319-Ma talks on various kinds of death, (by Atmananda )
Q-The other day I read in the newspaper that someone was found dead. He had left a letter to say that since the woman he loved had passed away, he had gone to join her, for he could not live without her. Can one by committing suicide really be united with a deceased person?
Ma-Never! One who commits suicide enters a deep darkness from which it is most difficult to be released, unless someone who wields great supernatural power takes pity and liberates him from it. In that condition of dense darkness one cannot meet anyone. Suicide is a most heinous crime. Man is born in order to reap the consequences of his actions of former births. To try and escape from this by suicide is extremely foolish, it only prolongs the agony indefinitely. No one who is in his senses can possibly take his life; at the moment of doing so a person is invariably disturbed in his reason. Suicide does not solve any problem, on the contrary it creates endless complications and prevents one from paying off one's karmic debts.
Q-What about murder?
Ma-Well, the murderer will no doubt have to suffer for his crime.
Q-And the murdered?
Ma-It is unfortunate indeed to be murdered. But it has to be borne in mind that this is due to some evil karma. It is an inauspicious death.
Q-What about sati?
Ma-That is a different matter altogether. A real sati has to be completely steady in mind and body. If entering the fire she suffers, she cannot be called a sati.
Once Ma related the story of one of Her ancestors. After circumambulating seven times around her husband's funeral pyre, she put one of her fingers into the flame of a candle to make sure whether she would be able to bear being burnt alive. The finger did not move. She then told her relatives that since one of her little toes had once inadvertently touched the pillow of her husband (which is considered a sin), that toe would in order to expiate this sin, feel the flame and therefore riggle, but nobody should be alarmed at this. She then entered her husband's pyre and at once her body became completely still, just like a corpse. She obviously did not feel any pain whatsoever, she was perfectly steady.
Ma then referred to a story of sati, which She had heard from Bholanathji. That particular woman did not even have the chance to leap into the fire. While doing pranam before entering her husband's pyre, life ebbed away from her and her dead body was consumed by the flames together with her husbands'.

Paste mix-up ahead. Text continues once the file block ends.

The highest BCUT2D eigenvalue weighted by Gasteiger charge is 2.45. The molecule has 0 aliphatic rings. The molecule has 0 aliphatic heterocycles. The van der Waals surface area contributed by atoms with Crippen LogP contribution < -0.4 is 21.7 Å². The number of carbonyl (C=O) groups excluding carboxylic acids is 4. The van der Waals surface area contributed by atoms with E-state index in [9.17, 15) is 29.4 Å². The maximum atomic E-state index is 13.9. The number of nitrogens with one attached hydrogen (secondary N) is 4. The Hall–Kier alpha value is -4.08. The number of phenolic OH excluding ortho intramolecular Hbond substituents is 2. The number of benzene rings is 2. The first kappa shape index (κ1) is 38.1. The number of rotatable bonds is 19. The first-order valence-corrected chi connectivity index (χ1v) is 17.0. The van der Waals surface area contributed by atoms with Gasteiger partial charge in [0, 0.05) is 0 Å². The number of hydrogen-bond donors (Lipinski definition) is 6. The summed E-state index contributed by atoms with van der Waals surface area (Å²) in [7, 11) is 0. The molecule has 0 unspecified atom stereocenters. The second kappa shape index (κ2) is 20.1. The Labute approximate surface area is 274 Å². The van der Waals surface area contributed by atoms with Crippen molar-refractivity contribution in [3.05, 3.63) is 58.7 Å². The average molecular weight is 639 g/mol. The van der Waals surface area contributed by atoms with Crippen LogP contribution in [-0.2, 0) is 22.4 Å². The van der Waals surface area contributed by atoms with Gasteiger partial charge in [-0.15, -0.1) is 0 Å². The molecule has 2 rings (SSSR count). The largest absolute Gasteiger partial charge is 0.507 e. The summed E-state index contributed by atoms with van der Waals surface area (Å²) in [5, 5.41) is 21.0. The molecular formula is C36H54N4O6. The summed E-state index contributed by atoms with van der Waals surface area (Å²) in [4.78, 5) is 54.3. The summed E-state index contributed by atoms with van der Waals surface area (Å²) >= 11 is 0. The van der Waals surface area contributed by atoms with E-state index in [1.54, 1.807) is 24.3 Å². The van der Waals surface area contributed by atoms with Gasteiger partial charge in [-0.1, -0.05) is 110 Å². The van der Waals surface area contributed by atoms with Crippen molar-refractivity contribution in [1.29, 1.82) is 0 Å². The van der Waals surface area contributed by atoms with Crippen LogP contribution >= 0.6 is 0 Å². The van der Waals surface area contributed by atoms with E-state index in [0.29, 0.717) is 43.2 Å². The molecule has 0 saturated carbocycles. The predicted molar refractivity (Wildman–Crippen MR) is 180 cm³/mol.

After the terrible disaster at the Kumbha Mela in Allahabad in 1954, when hundreds were trampled to death, Ma was questioned as to the fate of the victims. According to the Shastras 'Apamrityu' (untimely death by accident) causes the departed to undergo a restless, ghostly existence. In some cases the deceased is tied to the place of the accident, unable to proceed to higher states of consciousness.
Ma-What the shastras declare, holds good in the ordinary course of events. In special cases it is different. On this occasion, just consider: The constellation of the Kumbha, the sacredness of the Triveni, the atmosphere created by a vast gathering of sadhus and sannyasis with their spirit of complete renunciation. Death occurred at that auspicious moment; this ought certainly to mean the opening out of a path to higher planes of consciousness. Just as there is such a thing as 'apamrityu', there are other possibilities as well.
Later Ma asked Dr. Gopinath Kaviraj about his opinion. He replied: "The condition of man after he leaves his physical body depends on his state of mind at the instant of death. On that auspicious day and when at the crucial moment everyone was deeply concentrated I cannot believe that this could have been a case of apamrityu. It is of course true that the time, place and manner of death are the result of one's past actions; but since it happened during the constellation of the Maha Kumbha, at the Triveni, in the holy month of Magh and in the presence of so many saints and sages, I feel as good as certain that there can have been no question of apamrityu. On the contrary, the departed must have had the rare good fortune of being raised up into higher states of existence."
Later again Dr. G. Kaviraj said: "I know of a similar occurence where, by some special Divine Grace the dying in their subtle bodies were severed from their physical just an instant before death took place and were lifted into higher states of consciousness. I have a strong feeling that here also, due to the intervention of some special Divine Mercy the dying were blessed with the capacity to ascend straight away into loftier states of being."